Think You Can’t Afford to Buy a Franchise? Think Again
Dreaming of becoming a business owner but feel you don’t have enough money? If so, there is a surprising solution that could solve your problem – using your retirement funds – better known as 401(k) business financing or Rollover as Business Start-Ups (ROBS).
Before you get nervous about depleting your retirement fund, read on. ROBS can allow you to use your retirement money to fund your company without early withdrawal fees and tax penalties. And, as your company performs well, your profits can go back into the account to provide retirement funds for both you and your employees.
“Most small business owners and employees don’t have the benefit of a corporate retirement 401k account, but this makes it possible,” said Merri Cronk, owner of FranNet Texas Southwest.
According to Cronk, another great benefit of ROBS is control. “One of my clients recently shared that he thought ROBS was a good idea because he wanted control over how those funds would perform rather than have them in the volatile market.”
For other aspiring business owners, ROBS offers them the opportunity to get into business without going into debt.
“It’s a great fit for people who have a philosophy of investing in themselves and appreciate the benefits of using equity vs debt to buy a business,” said David Nilssen, CEO of Guidant Financial, a company that specializes in helping people find the right financing to start their small business or franchise.
Another great advantage of ROBS is that it’s very fast. It can be completed in about three weeks, which is a significant benefit to someone buying a business in a competitive environment.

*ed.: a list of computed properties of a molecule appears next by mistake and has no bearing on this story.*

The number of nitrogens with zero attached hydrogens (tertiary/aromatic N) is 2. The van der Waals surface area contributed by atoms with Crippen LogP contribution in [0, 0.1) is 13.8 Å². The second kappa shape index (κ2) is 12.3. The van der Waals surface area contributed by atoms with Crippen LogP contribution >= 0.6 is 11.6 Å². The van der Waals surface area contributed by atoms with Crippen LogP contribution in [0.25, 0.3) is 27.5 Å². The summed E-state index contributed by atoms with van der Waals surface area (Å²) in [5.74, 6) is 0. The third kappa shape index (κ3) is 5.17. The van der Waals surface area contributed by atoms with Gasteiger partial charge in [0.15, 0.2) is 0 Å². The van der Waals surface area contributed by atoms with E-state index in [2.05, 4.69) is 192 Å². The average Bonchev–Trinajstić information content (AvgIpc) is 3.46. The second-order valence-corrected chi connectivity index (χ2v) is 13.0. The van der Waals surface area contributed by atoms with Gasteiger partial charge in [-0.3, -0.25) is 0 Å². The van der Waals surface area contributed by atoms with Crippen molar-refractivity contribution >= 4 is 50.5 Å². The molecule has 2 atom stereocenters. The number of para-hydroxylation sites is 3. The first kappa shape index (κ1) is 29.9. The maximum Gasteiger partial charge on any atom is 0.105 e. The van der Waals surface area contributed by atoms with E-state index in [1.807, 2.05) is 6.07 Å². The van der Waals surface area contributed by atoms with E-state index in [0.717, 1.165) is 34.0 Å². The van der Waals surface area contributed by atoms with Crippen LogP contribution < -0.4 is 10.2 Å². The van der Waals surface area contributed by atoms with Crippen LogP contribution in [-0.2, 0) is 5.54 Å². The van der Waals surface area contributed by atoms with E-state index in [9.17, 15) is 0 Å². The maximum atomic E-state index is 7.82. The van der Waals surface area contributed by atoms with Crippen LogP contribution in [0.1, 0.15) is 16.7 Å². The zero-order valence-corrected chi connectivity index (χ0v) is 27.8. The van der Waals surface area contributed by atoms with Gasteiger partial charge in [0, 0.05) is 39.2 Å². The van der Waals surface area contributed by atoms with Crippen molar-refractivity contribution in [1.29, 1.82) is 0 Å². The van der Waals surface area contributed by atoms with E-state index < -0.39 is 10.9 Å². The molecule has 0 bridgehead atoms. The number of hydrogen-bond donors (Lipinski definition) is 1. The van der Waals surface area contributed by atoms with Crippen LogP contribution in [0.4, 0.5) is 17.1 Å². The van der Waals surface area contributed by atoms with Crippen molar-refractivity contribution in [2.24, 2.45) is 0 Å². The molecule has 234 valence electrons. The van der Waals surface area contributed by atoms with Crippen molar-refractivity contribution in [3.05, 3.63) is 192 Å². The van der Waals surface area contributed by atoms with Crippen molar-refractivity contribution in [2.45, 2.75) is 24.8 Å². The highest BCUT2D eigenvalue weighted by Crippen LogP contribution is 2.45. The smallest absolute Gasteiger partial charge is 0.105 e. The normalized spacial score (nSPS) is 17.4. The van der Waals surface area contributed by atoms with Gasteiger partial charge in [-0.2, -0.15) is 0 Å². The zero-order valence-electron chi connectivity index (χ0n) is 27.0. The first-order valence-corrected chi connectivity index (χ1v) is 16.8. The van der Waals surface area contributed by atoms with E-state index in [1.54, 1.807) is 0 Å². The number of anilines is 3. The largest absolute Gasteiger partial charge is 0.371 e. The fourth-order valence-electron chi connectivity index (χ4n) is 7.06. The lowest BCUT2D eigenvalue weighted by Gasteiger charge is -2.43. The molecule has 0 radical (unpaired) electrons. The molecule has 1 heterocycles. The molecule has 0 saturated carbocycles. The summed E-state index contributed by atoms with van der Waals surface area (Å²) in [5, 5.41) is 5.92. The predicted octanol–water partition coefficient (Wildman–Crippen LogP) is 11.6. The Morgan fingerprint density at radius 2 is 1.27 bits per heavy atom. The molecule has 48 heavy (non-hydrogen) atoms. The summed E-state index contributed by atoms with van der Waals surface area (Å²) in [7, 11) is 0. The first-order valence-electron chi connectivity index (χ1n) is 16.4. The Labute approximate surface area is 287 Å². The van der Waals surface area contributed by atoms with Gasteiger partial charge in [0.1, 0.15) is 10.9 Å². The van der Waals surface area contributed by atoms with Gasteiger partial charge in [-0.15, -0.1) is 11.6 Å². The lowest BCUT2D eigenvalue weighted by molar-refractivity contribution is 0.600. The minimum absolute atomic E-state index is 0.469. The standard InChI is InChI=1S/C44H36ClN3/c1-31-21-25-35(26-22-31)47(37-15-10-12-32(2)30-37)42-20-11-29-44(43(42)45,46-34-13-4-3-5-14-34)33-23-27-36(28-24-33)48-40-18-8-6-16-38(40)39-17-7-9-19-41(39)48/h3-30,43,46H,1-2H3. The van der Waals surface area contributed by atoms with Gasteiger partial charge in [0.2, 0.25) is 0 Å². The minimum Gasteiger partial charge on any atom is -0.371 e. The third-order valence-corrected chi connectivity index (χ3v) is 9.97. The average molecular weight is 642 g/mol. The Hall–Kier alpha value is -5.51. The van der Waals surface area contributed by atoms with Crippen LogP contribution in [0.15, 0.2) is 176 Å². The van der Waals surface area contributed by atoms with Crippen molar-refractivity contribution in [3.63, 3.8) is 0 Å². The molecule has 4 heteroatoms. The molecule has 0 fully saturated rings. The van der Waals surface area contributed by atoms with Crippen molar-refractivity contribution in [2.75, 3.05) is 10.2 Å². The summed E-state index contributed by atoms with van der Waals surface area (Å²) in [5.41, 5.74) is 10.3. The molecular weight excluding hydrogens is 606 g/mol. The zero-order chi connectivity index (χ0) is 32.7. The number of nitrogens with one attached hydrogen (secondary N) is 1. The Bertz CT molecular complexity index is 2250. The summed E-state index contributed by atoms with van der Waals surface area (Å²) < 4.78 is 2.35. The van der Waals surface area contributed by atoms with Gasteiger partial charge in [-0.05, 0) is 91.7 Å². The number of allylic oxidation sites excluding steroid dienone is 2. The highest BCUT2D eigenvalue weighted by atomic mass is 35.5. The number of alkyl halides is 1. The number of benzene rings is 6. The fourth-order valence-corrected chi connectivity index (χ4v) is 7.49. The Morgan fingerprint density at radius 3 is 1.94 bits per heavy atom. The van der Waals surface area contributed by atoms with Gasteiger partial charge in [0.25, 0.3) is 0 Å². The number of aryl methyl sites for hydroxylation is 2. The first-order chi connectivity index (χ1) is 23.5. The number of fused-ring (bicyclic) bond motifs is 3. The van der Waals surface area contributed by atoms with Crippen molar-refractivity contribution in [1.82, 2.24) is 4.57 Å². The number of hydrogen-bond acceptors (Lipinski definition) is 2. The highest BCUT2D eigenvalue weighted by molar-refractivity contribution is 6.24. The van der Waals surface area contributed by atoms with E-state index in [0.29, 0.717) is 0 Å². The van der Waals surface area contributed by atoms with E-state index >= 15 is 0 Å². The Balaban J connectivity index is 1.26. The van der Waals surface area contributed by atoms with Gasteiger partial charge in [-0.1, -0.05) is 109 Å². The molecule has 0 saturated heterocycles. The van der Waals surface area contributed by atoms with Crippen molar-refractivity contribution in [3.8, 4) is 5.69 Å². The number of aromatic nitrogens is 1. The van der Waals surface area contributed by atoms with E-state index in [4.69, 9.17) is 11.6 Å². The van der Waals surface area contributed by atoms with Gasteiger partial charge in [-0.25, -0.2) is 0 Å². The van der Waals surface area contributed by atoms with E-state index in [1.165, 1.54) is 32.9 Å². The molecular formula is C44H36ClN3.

ROBS is also much easier to get because it’s using your own money. Unlike other types of funding methods, your credit score, past experience or on-hand collateral won’t impact your ability to get the funds.
While ROBS may seem too good to be true, there is a caveat. As with any investment, there is some risk of losing the funds if your business doesn’t do well. The good news about this risk is that you have the power to control it to an extent. If you do your research upfront and have solid business plans that you are extremely confident in, the risk is fairly low.
One great way to reduce the risk is to use the money to invest in a franchise, which already has a proven track record of success.
If these philosophies resonate with you and ROBS seems like an appealing option, you’re probably wondering if it would work for you and how much money you need in your retirement account to set one up.
According to Nilssen, ROBS works for individuals who have capital in an IRA, 401k or other qualified vehicle. He says most ROBS transactions are for 49 percent of the client’s personal equity, which is usually between 50K and 250k. So, you must have worked long enough to save that much money. That means that most ROBS candidates are over 40 and have 10+ years of corporate experience. They also have great credit.
For more information on franchise ownership and whether ROBS is a good idea for you or not, call Merri Cronk at 512-329-2613.